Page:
pay, some students may just want to be better designers. I have a friend who got a very good job in China, but he still decided to go to the United States to do his graduate study because he told me he wanted to be a very well-known designer in the world. After he got his master’s degree, he got a very good job in Hong Kong—it actually paid much better than the United States—but he still decided to take the job in the United States because he thought that company in the United States might give him a better chance to get some awards, you know, to get some projects that let him explore very significant ideas. So, sometimes, I think it’s more than money.

Think Teaching Hospitals

Jost: This year’s ASLA Professional Award of Excellence went to the Qunli Stormwater Park. The design is credited to Turenscape and Peking University. The Quarry Garden at Shanghai Botanical Garden, which won a 2012 ASLA Honor Award, is credited to THUPDI and Tsinghua University. The way that practice and education are connected in China is very interesting. Can one of you describe how institutes and firms are connected with universities in China and what exactly it means when I see a university and a firm have together won a professional award?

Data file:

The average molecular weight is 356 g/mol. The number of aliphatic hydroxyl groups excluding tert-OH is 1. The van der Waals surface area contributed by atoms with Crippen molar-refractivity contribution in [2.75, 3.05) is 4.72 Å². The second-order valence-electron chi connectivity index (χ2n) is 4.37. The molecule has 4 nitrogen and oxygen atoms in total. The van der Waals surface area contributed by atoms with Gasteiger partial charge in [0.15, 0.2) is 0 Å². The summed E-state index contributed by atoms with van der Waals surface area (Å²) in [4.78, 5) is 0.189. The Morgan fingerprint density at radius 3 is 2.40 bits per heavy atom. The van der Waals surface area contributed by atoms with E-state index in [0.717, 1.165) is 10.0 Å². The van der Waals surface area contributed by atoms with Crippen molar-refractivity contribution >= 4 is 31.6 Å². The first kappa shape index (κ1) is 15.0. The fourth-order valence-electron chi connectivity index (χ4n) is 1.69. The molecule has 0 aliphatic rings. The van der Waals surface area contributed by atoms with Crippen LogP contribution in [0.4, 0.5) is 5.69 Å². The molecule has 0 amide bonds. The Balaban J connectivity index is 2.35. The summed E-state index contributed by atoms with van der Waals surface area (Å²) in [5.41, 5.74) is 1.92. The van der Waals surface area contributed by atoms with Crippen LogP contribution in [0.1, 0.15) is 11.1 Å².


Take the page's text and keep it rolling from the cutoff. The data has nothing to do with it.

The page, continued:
Yu: In China we have the tradition of design institutes based in a school; it’s part of the school actually. Before the late 1990s, there was virtually no private practice in China. You have to understand that. If you wanted to practice, you had to be based in a school.

Hu: Tsinghua University has a university-related design institute. I would say this is a very good approach to connect education, research, and practice. The professors can get the latest ideas for research. Students can learn about practice in the front line from the practitioner. The practitioner can learn from the educators. So it’s three parts supporting each other to find a really interesting balance.